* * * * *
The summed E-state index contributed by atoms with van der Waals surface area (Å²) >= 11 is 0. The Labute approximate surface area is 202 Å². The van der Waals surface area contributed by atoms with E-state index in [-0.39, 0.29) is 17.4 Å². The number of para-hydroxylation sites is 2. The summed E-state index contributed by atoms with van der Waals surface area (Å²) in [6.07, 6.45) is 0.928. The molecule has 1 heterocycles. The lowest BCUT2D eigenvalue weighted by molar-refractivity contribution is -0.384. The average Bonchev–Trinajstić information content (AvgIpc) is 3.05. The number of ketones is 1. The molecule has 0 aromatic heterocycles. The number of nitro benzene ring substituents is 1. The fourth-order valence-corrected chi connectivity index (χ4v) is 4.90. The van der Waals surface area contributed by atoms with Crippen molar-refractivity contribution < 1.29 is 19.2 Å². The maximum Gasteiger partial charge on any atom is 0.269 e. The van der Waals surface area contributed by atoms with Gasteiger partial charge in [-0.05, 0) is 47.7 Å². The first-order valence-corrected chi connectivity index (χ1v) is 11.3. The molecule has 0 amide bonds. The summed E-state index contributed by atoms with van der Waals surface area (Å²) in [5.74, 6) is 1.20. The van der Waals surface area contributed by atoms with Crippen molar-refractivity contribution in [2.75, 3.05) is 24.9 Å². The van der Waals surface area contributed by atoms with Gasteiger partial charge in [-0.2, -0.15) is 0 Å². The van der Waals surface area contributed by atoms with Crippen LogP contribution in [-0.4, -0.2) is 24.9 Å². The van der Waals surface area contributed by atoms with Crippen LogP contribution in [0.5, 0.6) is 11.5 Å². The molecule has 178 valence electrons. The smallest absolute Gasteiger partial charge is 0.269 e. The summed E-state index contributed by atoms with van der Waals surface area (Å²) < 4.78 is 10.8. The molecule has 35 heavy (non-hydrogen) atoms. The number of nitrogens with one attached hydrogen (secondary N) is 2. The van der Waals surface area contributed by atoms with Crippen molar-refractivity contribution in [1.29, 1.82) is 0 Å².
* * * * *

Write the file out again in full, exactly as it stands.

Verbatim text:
The summed E-state index contributed by atoms with van der Waals surface area (Å²) >= 11 is 0. The Labute approximate surface area is 202 Å². The van der Waals surface area contributed by atoms with E-state index in [-0.39, 0.29) is 17.4 Å². The number of para-hydroxylation sites is 2. The summed E-state index contributed by atoms with van der Waals surface area (Å²) in [6.07, 6.45) is 0.928. The molecule has 1 heterocycles. The lowest BCUT2D eigenvalue weighted by molar-refractivity contribution is -0.384. The average Bonchev–Trinajstić information content (AvgIpc) is 3.05. The number of ketones is 1. The molecule has 0 aromatic heterocycles. The number of nitro benzene ring substituents is 1. The fourth-order valence-corrected chi connectivity index (χ4v) is 4.90. The van der Waals surface area contributed by atoms with Crippen molar-refractivity contribution < 1.29 is 19.2 Å². The maximum Gasteiger partial charge on any atom is 0.269 e. The van der Waals surface area contributed by atoms with Gasteiger partial charge in [-0.05, 0) is 47.7 Å². The first-order valence-corrected chi connectivity index (χ1v) is 11.3. The molecule has 0 amide bonds. The summed E-state index contributed by atoms with van der Waals surface area (Å²) in [5.74, 6) is 1.20. The van der Waals surface area contributed by atoms with Crippen molar-refractivity contribution in [2.75, 3.05) is 24.9 Å². The van der Waals surface area contributed by atoms with Gasteiger partial charge in [-0.2, -0.15) is 0 Å². The van der Waals surface area contributed by atoms with Crippen LogP contribution in [-0.4, -0.2) is 24.9 Å². The van der Waals surface area contributed by atoms with Crippen LogP contribution in [0.5, 0.6) is 11.5 Å². The molecule has 178 valence electrons. The smallest absolute Gasteiger partial charge is 0.269 e. The summed E-state index contributed by atoms with van der Waals surface area (Å²) < 4.78 is 10.8. The molecule has 35 heavy (non-hydrogen) atoms. The number of nitrogens with one attached hydrogen (secondary N) is 2. The van der Waals surface area contributed by atoms with Crippen molar-refractivity contribution in [1.29, 1.82) is 0 Å².